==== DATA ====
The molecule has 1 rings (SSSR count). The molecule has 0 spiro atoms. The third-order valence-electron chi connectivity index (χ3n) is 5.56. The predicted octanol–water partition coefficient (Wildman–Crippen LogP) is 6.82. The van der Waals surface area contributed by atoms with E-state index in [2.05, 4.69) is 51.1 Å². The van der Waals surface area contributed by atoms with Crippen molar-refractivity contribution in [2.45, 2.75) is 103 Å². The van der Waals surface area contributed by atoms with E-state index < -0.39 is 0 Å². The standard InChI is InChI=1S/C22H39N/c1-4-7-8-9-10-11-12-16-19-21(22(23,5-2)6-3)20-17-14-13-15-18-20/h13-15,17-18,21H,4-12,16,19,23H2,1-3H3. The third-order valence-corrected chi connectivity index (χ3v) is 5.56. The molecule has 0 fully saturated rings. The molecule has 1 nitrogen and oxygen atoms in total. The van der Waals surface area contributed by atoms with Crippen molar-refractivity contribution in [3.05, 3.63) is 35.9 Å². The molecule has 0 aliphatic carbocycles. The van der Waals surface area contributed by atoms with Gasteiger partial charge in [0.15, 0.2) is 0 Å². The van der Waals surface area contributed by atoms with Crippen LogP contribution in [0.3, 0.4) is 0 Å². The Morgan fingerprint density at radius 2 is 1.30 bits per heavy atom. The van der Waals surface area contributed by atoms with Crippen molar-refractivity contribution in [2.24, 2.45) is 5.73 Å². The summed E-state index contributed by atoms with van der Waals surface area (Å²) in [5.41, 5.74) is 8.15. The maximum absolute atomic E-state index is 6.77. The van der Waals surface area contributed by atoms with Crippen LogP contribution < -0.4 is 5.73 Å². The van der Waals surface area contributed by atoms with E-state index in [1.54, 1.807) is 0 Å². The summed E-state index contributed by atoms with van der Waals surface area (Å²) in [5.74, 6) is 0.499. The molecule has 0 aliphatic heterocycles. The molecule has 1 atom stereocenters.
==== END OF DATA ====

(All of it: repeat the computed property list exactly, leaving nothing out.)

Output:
The molecule has 1 rings (SSSR count). The molecule has 0 spiro atoms. The third-order valence-electron chi connectivity index (χ3n) is 5.56. The predicted octanol–water partition coefficient (Wildman–Crippen LogP) is 6.82. The van der Waals surface area contributed by atoms with E-state index in [2.05, 4.69) is 51.1 Å². The van der Waals surface area contributed by atoms with Crippen molar-refractivity contribution in [2.45, 2.75) is 103 Å². The van der Waals surface area contributed by atoms with E-state index < -0.39 is 0 Å². The standard InChI is InChI=1S/C22H39N/c1-4-7-8-9-10-11-12-16-19-21(22(23,5-2)6-3)20-17-14-13-15-18-20/h13-15,17-18,21H,4-12,16,19,23H2,1-3H3. The third-order valence-corrected chi connectivity index (χ3v) is 5.56. The molecule has 0 fully saturated rings. The molecule has 1 nitrogen and oxygen atoms in total. The van der Waals surface area contributed by atoms with Crippen molar-refractivity contribution in [3.05, 3.63) is 35.9 Å². The molecule has 0 aliphatic carbocycles. The van der Waals surface area contributed by atoms with Gasteiger partial charge in [0.15, 0.2) is 0 Å². The van der Waals surface area contributed by atoms with Crippen LogP contribution in [0.3, 0.4) is 0 Å². The Morgan fingerprint density at radius 2 is 1.30 bits per heavy atom. The van der Waals surface area contributed by atoms with Crippen molar-refractivity contribution in [2.24, 2.45) is 5.73 Å². The summed E-state index contributed by atoms with van der Waals surface area (Å²) in [5.41, 5.74) is 8.15. The maximum absolute atomic E-state index is 6.77. The van der Waals surface area contributed by atoms with Crippen LogP contribution < -0.4 is 5.73 Å². The van der Waals surface area contributed by atoms with E-state index in [1.54, 1.807) is 0 Å². The summed E-state index contributed by atoms with van der Waals surface area (Å²) in [5.74, 6) is 0.499. The molecule has 0 aliphatic heterocycles. The molecule has 1 atom stereocenters.